A ‘Missguided’ Marketing Stunt

Image source: The Guardian

By Lucy Wright

Clothing retailer Missguided has been recently subjected to scrutiny for their disregard for sustainability. The controversy surrounds a two piece swimsuit being sold at a scandalously low price of £1. The garment in question has become a symbol for the frightening trend within the industry of ‘fast fashion’ – the rapid production of clothes to meet the excessive demands of consumers. While certainly not alone, Missguided is perhaps one of the most prominent firms to rely on the throwaway culture we are witnessing today, with a business model which depends upon trends swooping in and out of style at a rapid pace. The unsustainably low-priced clothing they offer, enables consumers to afford and adopt a ‘wear-once’ mentality, instead of investing in quality items which transcend trends. 

Fashion is responsible for up to 10% of the world’s carbon footprint, making the industry one of the largest worldwide culprits for crimes against the environment. With textile production ranking as the world’s second most polluting industry after the oil industry, it is easy to see how damaging fashion is for our planet in its contemporary form. The crops and fibres used in the production of garments contribute to a plethora of pollution, including water, air and soil. Pressured, perhaps, by a growing awareness among consumers of their environmental impact, a number of high street retailers are taking steps to remedy some of the damage their products are causing. A notable example is the H&M conscious collection, containing garments which are “made from sustainably sourced and recycled materials”. Unfortunately, the 85% polyester £1 bikini will outlive us all, when it inevitably lands in a landfill. 

On their website, a mission statement outlines Missguided’s aim to ’empower females globally’. With female workers in developing countries making up the overwhelming majority of the labour sourced for the garment industry, the bikini-gate has inevitably invoked questions. Who has made these items of clothing? How fair is the wage they are being paid to do so? Do these females feel empowered? The exploitative nature of labour conditions in the fashion industry, particularly for those workers who are most vulnerable, is something that must be addressed. At the beginning of 2019, the garment industry came under scrutiny as around 5000 workers, protesting against low wages in Bangladeshi garment factories, were fired. Workers, dissatisfied with the current minimum wage were calling for trade union representation and basic working rights. Instead, they were met with police brutality as 50 were left injured and one dead. It is in the interest of the Bangladeshi government to ensure that wages are kept low as Bangladesh, the world’s second largest garment exporter, depends on a cheap supply of labour to maintain its competitive edge. The protests in Bangladesh skim just the surface of the reality of fast fashion, with Western brands such as H&M, Zara and Gap finding themselves caught up in the scandal. I fear that the exploitation of workers in developing countries such as those in Bangladesh, is an issue that we will never truly uncover the scale of.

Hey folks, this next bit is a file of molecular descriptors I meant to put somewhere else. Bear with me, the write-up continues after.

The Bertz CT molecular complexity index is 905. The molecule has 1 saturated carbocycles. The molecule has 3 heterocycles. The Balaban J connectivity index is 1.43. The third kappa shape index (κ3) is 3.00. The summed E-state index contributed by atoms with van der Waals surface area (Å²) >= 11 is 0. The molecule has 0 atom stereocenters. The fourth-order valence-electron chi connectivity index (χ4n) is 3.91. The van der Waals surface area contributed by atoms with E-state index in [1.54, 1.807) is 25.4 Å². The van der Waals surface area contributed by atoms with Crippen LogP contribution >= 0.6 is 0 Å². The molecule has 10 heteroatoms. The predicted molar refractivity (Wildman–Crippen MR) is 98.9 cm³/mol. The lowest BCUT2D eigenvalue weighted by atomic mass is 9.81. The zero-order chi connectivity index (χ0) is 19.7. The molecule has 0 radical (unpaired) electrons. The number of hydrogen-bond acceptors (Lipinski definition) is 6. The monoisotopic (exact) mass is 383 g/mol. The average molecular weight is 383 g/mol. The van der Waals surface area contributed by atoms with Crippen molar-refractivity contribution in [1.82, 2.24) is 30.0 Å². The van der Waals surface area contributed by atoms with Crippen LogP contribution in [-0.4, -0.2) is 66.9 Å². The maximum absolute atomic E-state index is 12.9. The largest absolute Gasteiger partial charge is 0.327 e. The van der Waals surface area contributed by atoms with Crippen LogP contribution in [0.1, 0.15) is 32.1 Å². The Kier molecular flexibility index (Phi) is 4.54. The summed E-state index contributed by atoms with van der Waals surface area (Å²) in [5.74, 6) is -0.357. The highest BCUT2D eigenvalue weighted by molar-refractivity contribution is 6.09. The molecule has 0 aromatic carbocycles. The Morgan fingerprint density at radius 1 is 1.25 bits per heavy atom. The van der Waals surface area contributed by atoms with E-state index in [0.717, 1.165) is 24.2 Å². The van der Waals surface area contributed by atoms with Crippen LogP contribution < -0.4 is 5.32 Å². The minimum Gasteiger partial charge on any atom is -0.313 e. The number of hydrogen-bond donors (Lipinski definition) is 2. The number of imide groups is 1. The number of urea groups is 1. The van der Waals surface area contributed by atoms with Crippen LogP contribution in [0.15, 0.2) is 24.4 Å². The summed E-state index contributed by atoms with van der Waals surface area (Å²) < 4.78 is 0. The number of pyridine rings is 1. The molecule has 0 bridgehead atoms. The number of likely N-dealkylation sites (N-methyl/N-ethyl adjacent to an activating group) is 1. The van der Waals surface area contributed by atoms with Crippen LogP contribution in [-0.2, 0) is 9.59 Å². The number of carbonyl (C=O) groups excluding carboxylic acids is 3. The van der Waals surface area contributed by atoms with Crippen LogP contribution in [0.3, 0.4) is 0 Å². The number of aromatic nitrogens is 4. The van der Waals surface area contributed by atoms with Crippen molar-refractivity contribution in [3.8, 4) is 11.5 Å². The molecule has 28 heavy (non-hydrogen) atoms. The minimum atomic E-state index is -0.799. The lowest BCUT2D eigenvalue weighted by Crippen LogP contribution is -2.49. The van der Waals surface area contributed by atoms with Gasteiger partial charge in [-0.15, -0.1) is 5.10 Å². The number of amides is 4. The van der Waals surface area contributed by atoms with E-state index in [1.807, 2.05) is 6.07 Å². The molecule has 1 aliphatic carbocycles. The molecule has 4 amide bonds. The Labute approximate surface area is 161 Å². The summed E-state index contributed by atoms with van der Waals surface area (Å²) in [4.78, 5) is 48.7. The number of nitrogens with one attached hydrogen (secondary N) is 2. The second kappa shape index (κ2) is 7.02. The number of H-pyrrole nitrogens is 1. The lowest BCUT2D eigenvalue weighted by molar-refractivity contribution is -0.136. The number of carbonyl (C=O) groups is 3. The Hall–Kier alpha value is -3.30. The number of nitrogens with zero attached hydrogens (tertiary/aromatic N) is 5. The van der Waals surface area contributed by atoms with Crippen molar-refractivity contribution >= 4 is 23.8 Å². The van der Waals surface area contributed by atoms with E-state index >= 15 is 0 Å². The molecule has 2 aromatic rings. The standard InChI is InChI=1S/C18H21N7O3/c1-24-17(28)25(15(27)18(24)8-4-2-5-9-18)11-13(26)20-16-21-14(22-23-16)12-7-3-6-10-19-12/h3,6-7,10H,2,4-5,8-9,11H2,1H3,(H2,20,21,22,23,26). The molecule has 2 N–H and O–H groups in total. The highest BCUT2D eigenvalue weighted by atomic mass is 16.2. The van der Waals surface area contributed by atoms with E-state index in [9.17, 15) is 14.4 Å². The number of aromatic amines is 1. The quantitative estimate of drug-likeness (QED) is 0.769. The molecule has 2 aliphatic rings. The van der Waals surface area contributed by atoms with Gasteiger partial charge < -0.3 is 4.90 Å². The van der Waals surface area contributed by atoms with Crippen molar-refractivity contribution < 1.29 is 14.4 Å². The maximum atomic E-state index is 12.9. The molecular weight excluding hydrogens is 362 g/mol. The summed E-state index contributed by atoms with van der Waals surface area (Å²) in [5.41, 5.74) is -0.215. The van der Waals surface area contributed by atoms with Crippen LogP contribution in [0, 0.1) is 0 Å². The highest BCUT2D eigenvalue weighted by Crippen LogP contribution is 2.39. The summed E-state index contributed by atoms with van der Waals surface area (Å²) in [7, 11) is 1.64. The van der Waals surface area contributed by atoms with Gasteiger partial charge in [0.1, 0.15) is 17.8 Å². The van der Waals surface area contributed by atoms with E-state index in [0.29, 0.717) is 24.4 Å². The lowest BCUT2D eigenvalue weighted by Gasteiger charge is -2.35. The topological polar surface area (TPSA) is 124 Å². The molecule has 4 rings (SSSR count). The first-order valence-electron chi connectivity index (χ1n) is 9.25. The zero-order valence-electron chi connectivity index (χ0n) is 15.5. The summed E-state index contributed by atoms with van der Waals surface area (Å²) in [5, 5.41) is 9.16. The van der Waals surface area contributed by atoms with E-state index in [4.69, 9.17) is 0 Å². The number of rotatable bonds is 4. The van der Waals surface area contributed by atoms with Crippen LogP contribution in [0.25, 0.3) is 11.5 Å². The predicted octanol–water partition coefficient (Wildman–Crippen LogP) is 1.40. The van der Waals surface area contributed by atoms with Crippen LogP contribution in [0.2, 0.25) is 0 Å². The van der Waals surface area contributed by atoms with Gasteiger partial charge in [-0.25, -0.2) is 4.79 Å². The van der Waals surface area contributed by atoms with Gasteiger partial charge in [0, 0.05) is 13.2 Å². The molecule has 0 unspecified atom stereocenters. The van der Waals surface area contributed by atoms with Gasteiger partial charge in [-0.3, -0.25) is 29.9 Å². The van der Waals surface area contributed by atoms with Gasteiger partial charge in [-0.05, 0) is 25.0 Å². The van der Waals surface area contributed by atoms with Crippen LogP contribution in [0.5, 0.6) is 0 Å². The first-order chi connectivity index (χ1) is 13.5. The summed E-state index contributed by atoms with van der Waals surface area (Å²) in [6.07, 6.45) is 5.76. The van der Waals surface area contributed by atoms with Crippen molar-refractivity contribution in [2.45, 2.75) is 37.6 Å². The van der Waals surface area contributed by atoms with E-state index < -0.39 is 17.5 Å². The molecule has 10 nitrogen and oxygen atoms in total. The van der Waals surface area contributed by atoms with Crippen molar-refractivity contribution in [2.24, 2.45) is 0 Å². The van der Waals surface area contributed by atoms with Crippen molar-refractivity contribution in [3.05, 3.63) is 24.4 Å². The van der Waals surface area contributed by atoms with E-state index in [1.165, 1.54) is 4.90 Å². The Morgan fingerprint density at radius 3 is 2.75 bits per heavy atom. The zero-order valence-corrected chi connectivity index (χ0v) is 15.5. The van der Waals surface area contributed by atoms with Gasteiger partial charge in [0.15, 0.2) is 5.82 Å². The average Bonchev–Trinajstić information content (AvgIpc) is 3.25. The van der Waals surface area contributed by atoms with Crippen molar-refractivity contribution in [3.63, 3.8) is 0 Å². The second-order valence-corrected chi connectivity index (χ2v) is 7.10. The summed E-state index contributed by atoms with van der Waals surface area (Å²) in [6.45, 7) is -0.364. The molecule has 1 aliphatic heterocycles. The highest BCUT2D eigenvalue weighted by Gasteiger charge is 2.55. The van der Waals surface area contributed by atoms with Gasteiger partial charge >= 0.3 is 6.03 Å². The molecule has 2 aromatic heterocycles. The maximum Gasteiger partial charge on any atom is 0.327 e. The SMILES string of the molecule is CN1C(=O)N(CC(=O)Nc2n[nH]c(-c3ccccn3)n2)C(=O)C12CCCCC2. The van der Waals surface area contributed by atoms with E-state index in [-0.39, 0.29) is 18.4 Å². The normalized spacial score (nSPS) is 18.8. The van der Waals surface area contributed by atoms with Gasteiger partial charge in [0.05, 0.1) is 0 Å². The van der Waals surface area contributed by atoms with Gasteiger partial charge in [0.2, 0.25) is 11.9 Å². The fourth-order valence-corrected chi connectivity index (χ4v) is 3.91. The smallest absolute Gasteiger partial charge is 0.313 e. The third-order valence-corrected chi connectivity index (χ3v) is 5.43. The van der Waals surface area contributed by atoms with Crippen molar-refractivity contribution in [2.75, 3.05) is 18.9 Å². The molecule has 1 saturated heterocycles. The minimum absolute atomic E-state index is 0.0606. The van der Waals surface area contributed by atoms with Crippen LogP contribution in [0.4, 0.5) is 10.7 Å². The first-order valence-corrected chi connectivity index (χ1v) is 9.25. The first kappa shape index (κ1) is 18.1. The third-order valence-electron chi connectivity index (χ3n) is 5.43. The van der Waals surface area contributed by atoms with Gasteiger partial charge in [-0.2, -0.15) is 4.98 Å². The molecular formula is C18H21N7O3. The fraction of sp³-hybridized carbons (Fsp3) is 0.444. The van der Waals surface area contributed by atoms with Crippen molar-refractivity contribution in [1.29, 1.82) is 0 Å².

There is, of course, an argument that those working in sweat-shop conditions have freely chosen the next best alternative in their current situation. That, if you took away fast fashion or lax labour rules and regulations, you would take away many people’s opportunity to earn a higher wage and the ability to create for themselves, or for their children at least, a standard of living much greater than they could have otherwise received. There is particular nuance when this argument is considered in the context of the aid vs trade debate. The free market can, and often does, have a benign influence on the economic development and subsequent living standards for those in a developing economy. Despite this though, I feel that when swimsuits can be sold at a price tag so shockingly low, it is our duty to call into question the ethics of brands who are able to produce at such a price. With stories such as the 2013 Dhaka garment factory collapse becoming increasingly commonplace, we must not forget the power that those companies involved in such scandals have, as we soon forget the atrocities far removed from our everyday lives. Taking measures to respect the safety, dignity and humanity of workers, whilst perhaps compromising a complete total profit maximization, would unlikely see the crippling of an entire industry. It is in the hands of the informed consumer, buying with their conscience, that will force a shift away from this fast fashion phenomenon that fuels an industry dependent upon exploitative working conditions. 

Missguided responded to criticisms it has faced through a statement in the bikini’s product description. “It cost us more to produce than £1 and we’ve absorbed the costs so we can offer it at an incredible price as a gift to you”. From Missguided’s loss-leading marketing, to Primarks absence of advertising, firms consistently avoid facing criticism by concealing their low prices with excuses for how they are able to maintain ultra-low price points. I recently stumbled upon a quote which perfectly encapsulates the sentiment I would encourage shoppers to adopt: ‘if the price is too low, it means someone else is paying for it’. As enticing as a £1 bikini may be for summer on a student budget, please bear in mind the victims of fast fashion. And wear the swimsuit you bought last year. 

Suggested further readings: 

Overdressed by Elizabeth L. Cline 

To Die For by Lucy Siegel 

The Future of Fashion by Tyler Little 

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